Local law-enforcement officials have reopened an investigation into the 2007 killing of an inmate at Cook County Jail after a Tribune article last fall questioned the thoroughness of the initial probe and cited evidence linking the victim's cellmate to the death.
John Lambert was found unconscious in his cell with massive head injuries on June 26, 2007, his 25th birthday. After he died 12 days later, the pathologist concluded that Lambert had been beaten to death and declared it a homicide.The case seemed to be an easy one. Lambert had a lone cellmate the night of his fatal injuries, and several inmates saw and heard the two quarreling in the days and hours before Lambert suffered the head injuries.
Jamison is held in County Jail while awaiting retrial for a rape conviction.
Officials at the Cook County state's attorney's office and sheriff's office confirmed the reopened investigation but declined to comment further.
"We cannot say at this point if charges will be filed, only that we are reviewing the details of the case," said Sally Daly, a spokeswoman for the state's attorney's office.
Lambert's mother, Susan, expressed gratitude that authorities are looking again at her son's death.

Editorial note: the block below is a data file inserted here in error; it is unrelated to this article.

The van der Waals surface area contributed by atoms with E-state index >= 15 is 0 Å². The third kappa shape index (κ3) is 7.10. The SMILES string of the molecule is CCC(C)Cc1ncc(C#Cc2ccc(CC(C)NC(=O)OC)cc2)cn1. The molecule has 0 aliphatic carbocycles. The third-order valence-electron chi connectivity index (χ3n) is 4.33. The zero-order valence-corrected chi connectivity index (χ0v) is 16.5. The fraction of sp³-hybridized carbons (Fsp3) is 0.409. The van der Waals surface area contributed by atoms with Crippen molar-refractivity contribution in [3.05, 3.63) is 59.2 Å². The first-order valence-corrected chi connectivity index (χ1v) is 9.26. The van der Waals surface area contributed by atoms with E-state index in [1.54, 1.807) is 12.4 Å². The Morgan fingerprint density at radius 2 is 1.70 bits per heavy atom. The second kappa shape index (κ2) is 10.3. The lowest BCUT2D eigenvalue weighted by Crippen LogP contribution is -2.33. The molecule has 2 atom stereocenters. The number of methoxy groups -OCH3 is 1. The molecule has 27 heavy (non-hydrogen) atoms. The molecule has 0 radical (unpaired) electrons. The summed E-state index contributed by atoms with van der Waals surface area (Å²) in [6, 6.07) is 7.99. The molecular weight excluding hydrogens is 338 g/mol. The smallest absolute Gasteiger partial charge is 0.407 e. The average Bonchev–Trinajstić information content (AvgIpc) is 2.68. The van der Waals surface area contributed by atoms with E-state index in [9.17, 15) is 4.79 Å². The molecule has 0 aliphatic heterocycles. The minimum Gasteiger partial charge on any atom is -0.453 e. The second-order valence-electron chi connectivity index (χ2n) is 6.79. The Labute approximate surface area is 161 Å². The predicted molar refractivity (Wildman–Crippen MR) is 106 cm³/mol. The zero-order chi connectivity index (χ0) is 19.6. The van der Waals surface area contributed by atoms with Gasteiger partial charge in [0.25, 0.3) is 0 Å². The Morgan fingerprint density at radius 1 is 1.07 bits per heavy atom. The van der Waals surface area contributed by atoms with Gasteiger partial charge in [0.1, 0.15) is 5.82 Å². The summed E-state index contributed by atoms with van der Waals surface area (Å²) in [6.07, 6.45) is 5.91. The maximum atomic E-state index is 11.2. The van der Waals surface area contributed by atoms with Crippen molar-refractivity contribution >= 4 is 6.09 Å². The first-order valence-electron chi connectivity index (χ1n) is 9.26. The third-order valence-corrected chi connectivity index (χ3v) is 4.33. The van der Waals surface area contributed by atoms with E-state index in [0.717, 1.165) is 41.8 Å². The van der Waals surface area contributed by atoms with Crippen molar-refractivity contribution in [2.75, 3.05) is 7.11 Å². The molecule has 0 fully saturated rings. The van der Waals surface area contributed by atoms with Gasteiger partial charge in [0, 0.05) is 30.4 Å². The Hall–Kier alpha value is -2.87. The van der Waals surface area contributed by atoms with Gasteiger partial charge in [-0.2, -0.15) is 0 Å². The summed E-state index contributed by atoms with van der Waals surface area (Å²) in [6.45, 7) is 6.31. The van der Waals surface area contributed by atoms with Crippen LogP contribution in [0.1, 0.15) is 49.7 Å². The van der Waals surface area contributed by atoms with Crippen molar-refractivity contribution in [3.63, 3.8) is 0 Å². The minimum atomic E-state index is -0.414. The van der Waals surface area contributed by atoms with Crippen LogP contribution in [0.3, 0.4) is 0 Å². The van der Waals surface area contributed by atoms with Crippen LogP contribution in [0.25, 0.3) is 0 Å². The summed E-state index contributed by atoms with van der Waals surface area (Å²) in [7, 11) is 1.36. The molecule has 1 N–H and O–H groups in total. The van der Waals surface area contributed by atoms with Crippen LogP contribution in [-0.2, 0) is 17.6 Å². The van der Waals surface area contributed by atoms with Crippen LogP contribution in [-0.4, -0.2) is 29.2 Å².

"I just want some resolution and some answers," she said.
Lambert's death was among numerous examples cited last summer in a scathing Justice Department report that found violence rampant in County Jail, the nation's largest.
A Tribune investigation into Lambert's death also raised questions about why Lambert, who had only a minor criminal record and never spent time in state prison, was housed in one of the jail's maximum-security divisions with a dangerous cellmate.
One inmate who was housed near Lambert and Jamison said he met with a prosecutor and jail investigator last month and agreed to testify in the case.
The name of the inmate, who is still housed in the jail, is being withheld for his safety. He wrote that about two months after Lambert's death, he overheard Jamison describe to several inmates how "he had punched Lambert in the back of the head ... and 'beat his brains in.'"
"He bragged about how he had 'taught that snot-nosed little white-boy a lesson,'" according to a letter the inmate wrote in October, addressed to the state's attorney and recently sent to the Tribune.